Language Selection

English French German Italian Portuguese Spanish

OMG! Ubuntu!

Syndicate content OMG! Ubuntu!
An online Ubuntu magazine bringing you the latest Ubuntu news, apps, interview and reviews. Daily.
Updated: 3 days 13 hours ago

KDE Plasma 5.13 Looks Like an Awesome Update

Monday 21st of May 2018 12:46:41 AM

We roundup the key KDE Plasma 5.13 features and changes, plus provide details on how to upgrade to Plasma 5.13 in Kubuntu and KDE Neon when the update is released on June 12, 2018.

This post, KDE Plasma 5.13 Looks Like an Awesome Update, was written by Joey Sneddon and first appeared on OMG! Ubuntu!.

Kubuntu Drops 32-bit Install Images

Sunday 20th of May 2018 03:10:14 PM

If you were planning to grab a Kubuntu 18.10 32-bit download this October you will want to look away now. Kubuntu has confirmed plans to join the rest of the Ubuntu flavour family and drop 32-bit installer images going forward. This means there will be no 32-bit Kubuntu 18.10 disc image available to download later this year. The […]

This post, Kubuntu Drops 32-bit Install Images, was written by Joey Sneddon and first appeared on OMG! Ubuntu!.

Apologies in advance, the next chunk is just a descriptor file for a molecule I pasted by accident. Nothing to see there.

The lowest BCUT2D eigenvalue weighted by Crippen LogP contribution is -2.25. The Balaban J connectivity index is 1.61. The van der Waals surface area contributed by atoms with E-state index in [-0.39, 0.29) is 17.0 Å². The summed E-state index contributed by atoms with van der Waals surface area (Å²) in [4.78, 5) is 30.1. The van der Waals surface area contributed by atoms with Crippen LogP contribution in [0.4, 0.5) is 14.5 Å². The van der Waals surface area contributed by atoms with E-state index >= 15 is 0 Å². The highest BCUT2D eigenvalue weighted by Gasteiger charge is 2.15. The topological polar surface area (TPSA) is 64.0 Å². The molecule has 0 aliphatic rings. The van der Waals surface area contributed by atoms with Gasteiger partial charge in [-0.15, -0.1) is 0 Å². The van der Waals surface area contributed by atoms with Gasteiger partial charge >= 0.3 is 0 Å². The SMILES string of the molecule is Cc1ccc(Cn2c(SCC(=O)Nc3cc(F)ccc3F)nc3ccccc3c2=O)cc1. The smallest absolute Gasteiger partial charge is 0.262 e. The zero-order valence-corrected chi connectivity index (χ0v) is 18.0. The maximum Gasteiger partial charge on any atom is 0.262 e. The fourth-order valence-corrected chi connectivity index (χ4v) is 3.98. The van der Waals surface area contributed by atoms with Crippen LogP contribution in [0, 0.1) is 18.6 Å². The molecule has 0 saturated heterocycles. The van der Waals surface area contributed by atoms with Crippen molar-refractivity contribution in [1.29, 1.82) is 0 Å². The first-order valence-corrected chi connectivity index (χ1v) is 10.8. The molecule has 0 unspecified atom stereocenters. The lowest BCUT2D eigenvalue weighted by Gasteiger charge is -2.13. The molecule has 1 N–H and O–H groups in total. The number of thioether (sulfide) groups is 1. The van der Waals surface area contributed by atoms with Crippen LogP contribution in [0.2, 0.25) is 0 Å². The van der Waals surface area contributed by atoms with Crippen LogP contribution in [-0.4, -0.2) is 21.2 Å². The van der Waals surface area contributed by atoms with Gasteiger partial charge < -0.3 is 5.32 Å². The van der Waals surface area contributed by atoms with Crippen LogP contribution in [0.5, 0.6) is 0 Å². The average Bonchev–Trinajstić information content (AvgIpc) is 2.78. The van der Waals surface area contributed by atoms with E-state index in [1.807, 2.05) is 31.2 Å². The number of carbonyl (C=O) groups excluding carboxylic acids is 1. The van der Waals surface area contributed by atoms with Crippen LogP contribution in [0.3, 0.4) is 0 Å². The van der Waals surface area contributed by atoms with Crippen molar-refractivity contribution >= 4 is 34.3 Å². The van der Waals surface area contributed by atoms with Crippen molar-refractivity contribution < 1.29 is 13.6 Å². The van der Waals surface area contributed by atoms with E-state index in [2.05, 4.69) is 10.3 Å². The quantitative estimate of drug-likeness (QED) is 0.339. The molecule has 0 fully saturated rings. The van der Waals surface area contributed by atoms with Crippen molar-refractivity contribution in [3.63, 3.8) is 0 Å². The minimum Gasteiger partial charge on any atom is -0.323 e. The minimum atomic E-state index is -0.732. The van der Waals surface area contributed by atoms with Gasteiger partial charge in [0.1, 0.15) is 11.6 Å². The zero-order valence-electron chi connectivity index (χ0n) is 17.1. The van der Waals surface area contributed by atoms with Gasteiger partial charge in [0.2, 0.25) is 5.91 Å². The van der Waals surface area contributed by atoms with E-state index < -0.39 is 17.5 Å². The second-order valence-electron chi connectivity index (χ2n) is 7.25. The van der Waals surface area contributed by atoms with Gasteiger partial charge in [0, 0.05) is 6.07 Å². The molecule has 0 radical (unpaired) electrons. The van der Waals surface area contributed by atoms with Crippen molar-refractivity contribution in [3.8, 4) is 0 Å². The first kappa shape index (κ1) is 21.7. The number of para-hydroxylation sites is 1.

Dash to Panel Update Adds Intellihide, New Configuration Options

Thursday 17th of May 2018 02:08:17 PM

The 'Dash to Panel' GNOME Shell extension now supports intellihide, customisable window previews on hover, and the ability the set a custom "Show Applications" icon.

This post, Dash to Panel Update Adds Intellihide, New Configuration Options, was written by Joey Sneddon and first appeared on OMG! Ubuntu!.

FreeOffice 2018 Released with “Complete Support” For Microsoft Office Files

Wednesday 16th of May 2018 09:44:12 PM

FreeOffice 2018 is a free alternative to Microsoft Office for Windows and Linux. The new version boasts "complete support" for opening, editing and saving to Microsoft Office file formats.

This post, FreeOffice 2018 Released with “Complete Support” For Microsoft Office Files, was written by Joey Sneddon and first appeared on OMG! Ubuntu!.